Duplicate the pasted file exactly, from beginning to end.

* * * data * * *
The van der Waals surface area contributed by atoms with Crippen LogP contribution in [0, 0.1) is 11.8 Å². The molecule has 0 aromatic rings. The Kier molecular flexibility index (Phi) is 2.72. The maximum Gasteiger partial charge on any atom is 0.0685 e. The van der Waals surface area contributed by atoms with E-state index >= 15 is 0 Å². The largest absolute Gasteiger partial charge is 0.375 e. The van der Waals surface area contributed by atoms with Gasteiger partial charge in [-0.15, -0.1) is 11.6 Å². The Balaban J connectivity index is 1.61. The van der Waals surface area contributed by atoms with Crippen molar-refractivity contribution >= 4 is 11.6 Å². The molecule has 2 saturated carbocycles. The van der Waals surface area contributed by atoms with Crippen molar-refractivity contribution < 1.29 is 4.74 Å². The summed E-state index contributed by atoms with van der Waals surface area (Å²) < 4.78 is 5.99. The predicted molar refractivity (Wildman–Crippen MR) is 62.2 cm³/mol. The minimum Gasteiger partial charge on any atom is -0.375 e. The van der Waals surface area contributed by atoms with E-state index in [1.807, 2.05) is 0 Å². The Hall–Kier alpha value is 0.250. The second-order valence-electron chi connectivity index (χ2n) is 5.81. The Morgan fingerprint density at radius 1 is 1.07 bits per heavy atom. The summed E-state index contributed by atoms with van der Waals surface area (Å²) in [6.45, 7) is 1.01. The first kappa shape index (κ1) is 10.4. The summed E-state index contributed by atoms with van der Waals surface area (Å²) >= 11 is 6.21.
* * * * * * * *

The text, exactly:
The van der Waals surface area contributed by atoms with Crippen LogP contribution in [0, 0.1) is 11.8 Å². The molecule has 0 aromatic rings. The Kier molecular flexibility index (Phi) is 2.72. The maximum Gasteiger partial charge on any atom is 0.0685 e. The van der Waals surface area contributed by atoms with E-state index >= 15 is 0 Å². The largest absolute Gasteiger partial charge is 0.375 e. The van der Waals surface area contributed by atoms with Gasteiger partial charge in [-0.15, -0.1) is 11.6 Å². The Balaban J connectivity index is 1.61. The van der Waals surface area contributed by atoms with Crippen molar-refractivity contribution >= 4 is 11.6 Å². The molecule has 2 saturated carbocycles. The van der Waals surface area contributed by atoms with Crippen molar-refractivity contribution < 1.29 is 4.74 Å². The summed E-state index contributed by atoms with van der Waals surface area (Å²) < 4.78 is 5.99. The predicted molar refractivity (Wildman–Crippen MR) is 62.2 cm³/mol. The minimum Gasteiger partial charge on any atom is -0.375 e. The van der Waals surface area contributed by atoms with E-state index in [1.807, 2.05) is 0 Å². The Hall–Kier alpha value is 0.250. The second-order valence-electron chi connectivity index (χ2n) is 5.81. The Morgan fingerprint density at radius 1 is 1.07 bits per heavy atom. The summed E-state index contributed by atoms with van der Waals surface area (Å²) in [6.45, 7) is 1.01. The first kappa shape index (κ1) is 10.4. The summed E-state index contributed by atoms with van der Waals surface area (Å²) >= 11 is 6.21.